With minority students now making up a majority of public school enrollments, a national group of Hispanic evangelicals is calling for strong ties between churches and schools to encourage better academic results.
The National Hispanic Christian Leadership Conference, which includes 40,000 U.S. churches, has launched a website with resources and a bilingual parental tool kit that its officials hope will bridge an “opportunity gap” between Hispanic and other students.
“We say that pastors and principals should meet,” said Carlos Campo, chair of the NHCLC’s Hispanic Education Alliance, at a recent National Press Club news conference. “We say that parents and professors should meet so that we no longer have these false dichotomies, these barriers that keep us apart.”
Ahead of his organization’s annual observance of National Hispanic Education Sunday on Sept. 7, Campo introduced other new programs, including “Becas and Bibles,” which encourages churches to give children Bibles and seed money for scholarships when they are baptized or christened. (“Beca” is the Spanish word for “scholarship.”)
Campo said a joint study conducted by NHCLC and Barna Group in 2012 found that at least 25 percent of Hispanic-American children don’t graduate from high school, and the percentage is much higher in some communities.
The new website, FaithandEducation.com, includes resources for students about choosing a career, how to be successful in college, and scholarship applications to select evangelical universities. Its parental tips feature a guide to “help your child make it to college,” details about the importance of a high school diploma and lists of English-as-a-Second-Language opportunities.
Referring to the program, former Arkansas Gov. Mike Huckabee, a former Southern Baptist pastor, said, “it will remind the parents that it is your responsibility to make sure that your children are getting the very best education that they are possibly able to receive.”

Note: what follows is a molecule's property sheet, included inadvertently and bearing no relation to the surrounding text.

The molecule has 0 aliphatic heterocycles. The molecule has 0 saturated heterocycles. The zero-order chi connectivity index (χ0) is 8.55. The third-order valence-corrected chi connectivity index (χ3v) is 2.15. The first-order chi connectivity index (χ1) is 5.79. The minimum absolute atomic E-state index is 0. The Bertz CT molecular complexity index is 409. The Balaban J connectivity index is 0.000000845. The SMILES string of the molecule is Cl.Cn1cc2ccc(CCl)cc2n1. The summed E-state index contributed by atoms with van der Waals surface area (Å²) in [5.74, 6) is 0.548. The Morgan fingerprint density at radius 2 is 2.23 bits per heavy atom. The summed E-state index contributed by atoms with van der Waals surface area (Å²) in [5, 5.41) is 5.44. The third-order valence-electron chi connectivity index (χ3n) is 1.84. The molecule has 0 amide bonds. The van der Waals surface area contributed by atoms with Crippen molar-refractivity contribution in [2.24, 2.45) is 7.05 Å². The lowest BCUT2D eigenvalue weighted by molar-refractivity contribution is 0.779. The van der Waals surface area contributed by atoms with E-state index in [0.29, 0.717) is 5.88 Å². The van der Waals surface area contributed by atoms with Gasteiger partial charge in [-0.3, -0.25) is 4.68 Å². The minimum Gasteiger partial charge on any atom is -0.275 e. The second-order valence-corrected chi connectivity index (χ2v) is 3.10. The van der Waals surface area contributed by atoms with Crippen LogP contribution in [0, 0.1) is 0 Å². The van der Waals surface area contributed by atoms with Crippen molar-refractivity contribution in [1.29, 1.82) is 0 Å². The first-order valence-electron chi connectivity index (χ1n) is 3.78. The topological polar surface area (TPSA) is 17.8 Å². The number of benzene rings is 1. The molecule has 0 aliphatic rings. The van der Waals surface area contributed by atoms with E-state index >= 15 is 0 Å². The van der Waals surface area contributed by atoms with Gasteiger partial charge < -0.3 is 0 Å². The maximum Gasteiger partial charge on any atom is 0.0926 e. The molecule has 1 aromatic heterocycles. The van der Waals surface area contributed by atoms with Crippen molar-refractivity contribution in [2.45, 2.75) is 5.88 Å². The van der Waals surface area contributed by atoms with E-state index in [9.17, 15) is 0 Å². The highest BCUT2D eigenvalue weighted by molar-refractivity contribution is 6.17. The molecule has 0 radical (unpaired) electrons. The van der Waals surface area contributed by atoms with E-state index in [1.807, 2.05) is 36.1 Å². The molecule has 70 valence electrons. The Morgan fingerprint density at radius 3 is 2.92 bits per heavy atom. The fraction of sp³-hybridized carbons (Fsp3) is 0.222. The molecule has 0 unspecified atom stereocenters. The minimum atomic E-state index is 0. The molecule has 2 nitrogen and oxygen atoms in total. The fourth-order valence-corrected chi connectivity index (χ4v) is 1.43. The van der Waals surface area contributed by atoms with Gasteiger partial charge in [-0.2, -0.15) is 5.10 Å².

The NHCLC has supported the Common Core State Standards, which will be implemented in dozens of states this fall but have been criticized by some conservatives. At the news conference, Campo called the standards “redeemable” while Huckabee, who now considers them “toxic,” said he wants to “fight for students” rather than over the program.
Edwin Hernandez, director of the University of Notre Dame’s Project for the Study of Latino Religion, said the initiatives by NHCLC are “important first steps in creating awareness and raising symbolically as well as rhetorically the power of the pulpit to the importance of education.”
They represent a change he has observed from past acquiescence about education from Hispanics, who often shy away from challenging the U.S. educational system.
But he said that in addition to celebrating achievement and bolstering parents’ roles, Hispanic Christians must push the educational institutions for student success.
“These institutions may not be serving us well,” he said. “You have to be vigilant: How well is our student doing?”